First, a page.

Family violence and Emergency Nurses’ clinical response. What do we know, how can we improve?

Ms Emily Morris1, Dr Caroline Fisher1, Simone Sheridan1, Georgina Galbraith1, Helen Gill1

1Royal Melboune Hospital, Parkville, Australia

Family violence research in health clinicians has largely focused on GPs, midwives and maternal child health nurses. In contrast there is less information about family violence training, knowledge and confidence levels in general hospital and emergency nursing staff.  This indicates a gap in the sector response. Given the time nurses spend with patients, and the rapport often developed, they are well situated to engage with patients on personal topics. Due to lack of education, recognising and responding to family violence has often been seen as something outside the scope of their role.

This research presents the emergency nursing results from the Royal Melbourne Hospital family violence clinician study, where responses from 64 emergency nurses were obtained, from a total of 242 nursing respondents, hospital wide. The results report on previous family violence training, staff knowledge and confidence levels, and clinician identified barriers to working safety with patients who are experiencing family violence.  These factors will be examined across years of experience and previous family violence training levels.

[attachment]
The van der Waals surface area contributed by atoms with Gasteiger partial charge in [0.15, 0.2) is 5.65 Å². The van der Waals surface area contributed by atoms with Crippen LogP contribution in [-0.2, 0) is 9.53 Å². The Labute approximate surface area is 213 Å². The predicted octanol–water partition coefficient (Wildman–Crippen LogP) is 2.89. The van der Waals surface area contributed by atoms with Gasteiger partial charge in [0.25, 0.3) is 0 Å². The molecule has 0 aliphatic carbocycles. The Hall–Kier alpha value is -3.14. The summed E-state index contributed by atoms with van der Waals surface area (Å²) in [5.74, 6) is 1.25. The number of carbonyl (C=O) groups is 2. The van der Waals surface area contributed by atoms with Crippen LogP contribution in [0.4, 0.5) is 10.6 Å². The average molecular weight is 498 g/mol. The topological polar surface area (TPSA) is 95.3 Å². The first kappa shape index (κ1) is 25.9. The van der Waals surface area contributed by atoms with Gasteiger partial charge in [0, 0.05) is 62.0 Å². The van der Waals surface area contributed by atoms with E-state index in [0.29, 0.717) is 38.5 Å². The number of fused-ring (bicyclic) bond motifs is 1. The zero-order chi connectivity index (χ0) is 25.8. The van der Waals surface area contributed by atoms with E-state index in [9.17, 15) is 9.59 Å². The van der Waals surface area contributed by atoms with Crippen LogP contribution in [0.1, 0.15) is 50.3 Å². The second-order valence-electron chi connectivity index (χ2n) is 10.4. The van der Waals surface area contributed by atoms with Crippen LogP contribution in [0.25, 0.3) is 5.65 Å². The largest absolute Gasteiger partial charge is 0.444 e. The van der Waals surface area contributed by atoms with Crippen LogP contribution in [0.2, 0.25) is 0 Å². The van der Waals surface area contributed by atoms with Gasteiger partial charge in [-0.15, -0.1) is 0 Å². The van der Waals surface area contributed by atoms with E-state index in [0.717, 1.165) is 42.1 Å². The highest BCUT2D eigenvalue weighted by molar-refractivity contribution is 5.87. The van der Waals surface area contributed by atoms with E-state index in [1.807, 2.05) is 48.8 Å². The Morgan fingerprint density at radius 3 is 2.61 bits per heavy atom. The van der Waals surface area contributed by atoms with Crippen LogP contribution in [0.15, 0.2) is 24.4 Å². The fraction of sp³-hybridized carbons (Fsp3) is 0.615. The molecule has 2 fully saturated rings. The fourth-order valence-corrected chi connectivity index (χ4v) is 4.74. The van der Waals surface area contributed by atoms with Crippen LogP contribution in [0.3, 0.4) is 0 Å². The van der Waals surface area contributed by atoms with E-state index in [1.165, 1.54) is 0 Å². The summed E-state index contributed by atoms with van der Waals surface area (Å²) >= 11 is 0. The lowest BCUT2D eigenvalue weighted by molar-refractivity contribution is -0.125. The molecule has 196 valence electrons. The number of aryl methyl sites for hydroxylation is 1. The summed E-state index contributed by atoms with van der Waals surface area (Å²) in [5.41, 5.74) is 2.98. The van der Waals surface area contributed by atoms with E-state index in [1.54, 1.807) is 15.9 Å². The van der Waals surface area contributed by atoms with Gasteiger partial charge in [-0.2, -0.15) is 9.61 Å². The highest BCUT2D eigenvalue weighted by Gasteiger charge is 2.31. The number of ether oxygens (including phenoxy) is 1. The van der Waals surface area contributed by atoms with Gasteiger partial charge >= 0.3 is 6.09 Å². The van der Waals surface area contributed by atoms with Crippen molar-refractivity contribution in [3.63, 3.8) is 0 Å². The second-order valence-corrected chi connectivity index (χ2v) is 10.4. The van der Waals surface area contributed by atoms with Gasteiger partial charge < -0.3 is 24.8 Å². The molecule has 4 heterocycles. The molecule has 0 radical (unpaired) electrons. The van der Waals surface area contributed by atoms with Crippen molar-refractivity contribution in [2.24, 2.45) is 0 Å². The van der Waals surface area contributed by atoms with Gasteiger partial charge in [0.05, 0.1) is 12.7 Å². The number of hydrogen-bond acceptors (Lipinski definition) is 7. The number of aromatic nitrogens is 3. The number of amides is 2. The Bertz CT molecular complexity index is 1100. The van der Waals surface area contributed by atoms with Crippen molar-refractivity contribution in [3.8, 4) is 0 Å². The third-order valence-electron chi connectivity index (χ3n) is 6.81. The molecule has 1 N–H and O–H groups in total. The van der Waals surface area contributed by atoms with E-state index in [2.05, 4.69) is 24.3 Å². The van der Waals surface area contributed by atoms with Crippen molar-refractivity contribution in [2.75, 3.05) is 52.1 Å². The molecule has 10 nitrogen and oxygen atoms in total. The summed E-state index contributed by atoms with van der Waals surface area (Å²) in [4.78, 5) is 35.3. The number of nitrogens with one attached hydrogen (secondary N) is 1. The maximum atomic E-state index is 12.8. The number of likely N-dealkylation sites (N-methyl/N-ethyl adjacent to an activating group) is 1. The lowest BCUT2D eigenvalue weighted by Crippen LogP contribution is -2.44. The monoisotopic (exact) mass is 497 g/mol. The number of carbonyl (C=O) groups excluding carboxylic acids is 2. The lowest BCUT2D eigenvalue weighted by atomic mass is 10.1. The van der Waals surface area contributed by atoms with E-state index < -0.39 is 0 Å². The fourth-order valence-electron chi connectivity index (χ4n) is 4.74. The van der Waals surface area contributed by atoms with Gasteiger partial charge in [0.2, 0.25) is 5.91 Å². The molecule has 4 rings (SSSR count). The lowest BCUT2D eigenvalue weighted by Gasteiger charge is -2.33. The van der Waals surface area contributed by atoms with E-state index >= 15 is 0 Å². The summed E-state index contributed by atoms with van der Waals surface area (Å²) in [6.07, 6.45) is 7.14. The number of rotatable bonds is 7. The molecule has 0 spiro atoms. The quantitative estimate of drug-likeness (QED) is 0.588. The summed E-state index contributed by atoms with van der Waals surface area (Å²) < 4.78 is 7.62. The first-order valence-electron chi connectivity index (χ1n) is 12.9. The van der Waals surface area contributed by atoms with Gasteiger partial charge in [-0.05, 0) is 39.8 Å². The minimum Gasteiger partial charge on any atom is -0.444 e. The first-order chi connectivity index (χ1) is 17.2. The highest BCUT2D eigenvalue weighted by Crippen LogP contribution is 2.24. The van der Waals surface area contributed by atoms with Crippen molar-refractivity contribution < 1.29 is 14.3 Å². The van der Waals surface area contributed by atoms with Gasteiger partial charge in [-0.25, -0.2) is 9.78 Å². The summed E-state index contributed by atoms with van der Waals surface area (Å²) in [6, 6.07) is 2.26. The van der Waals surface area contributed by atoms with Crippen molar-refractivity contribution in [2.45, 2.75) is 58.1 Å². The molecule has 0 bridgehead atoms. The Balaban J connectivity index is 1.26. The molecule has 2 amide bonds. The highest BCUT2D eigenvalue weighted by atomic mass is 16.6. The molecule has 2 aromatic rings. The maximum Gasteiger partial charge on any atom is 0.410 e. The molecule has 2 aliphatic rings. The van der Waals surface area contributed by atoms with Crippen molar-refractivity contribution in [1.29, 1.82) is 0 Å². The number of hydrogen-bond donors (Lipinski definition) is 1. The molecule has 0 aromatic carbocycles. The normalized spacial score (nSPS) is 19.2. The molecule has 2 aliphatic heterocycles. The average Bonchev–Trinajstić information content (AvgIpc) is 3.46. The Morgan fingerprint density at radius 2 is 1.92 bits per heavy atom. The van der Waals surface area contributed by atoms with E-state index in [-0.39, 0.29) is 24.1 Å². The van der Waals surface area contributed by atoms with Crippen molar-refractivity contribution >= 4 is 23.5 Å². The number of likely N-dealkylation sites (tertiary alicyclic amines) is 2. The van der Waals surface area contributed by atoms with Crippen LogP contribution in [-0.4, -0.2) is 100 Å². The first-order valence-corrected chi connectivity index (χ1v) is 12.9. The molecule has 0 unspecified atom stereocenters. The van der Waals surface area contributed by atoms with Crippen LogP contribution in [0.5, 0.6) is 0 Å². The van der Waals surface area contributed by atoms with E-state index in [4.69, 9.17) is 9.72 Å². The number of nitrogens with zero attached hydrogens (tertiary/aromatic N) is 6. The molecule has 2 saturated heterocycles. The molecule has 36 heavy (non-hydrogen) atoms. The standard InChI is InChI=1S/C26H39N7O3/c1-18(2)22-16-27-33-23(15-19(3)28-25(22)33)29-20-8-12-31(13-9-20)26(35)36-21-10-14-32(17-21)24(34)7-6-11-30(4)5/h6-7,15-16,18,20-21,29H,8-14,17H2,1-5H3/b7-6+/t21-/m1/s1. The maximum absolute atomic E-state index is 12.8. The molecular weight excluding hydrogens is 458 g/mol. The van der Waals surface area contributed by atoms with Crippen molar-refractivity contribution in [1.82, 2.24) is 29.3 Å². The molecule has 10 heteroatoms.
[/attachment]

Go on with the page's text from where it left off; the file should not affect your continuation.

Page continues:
The presentation will then detail how this research has informed the roll-out of an Emergency department specific Family Safety initiative aimed at training emergency nursing staff to better identify, screen for and respond to patients experiencing family violence. It will also look at the creation of a routine screening question for potential family violence patients to be included in the hospital’s new electronic medical record system.

The experience of the Family Safety Lead Nurse Advocate trainer, who is also a clinical nurse in the Emergency Department will be presented, as well as discussion on strategies to engage the nursing workforce in this initiative. Experience in training staff to see Family Violence as a health issue, the development of Emergency Department family violence advocate network will also be discussed as well as key learnings.


Emily Morris is a registered nurse working both as a Family Safety Lead Nurse Advocate and in the Emergency and Trauma Department at the Royal Melbourne Hospital. Emily has postgraduate qualifications in Emergency Nursing and is currently undertaking further postgraduate studies in Indigenous Engagement.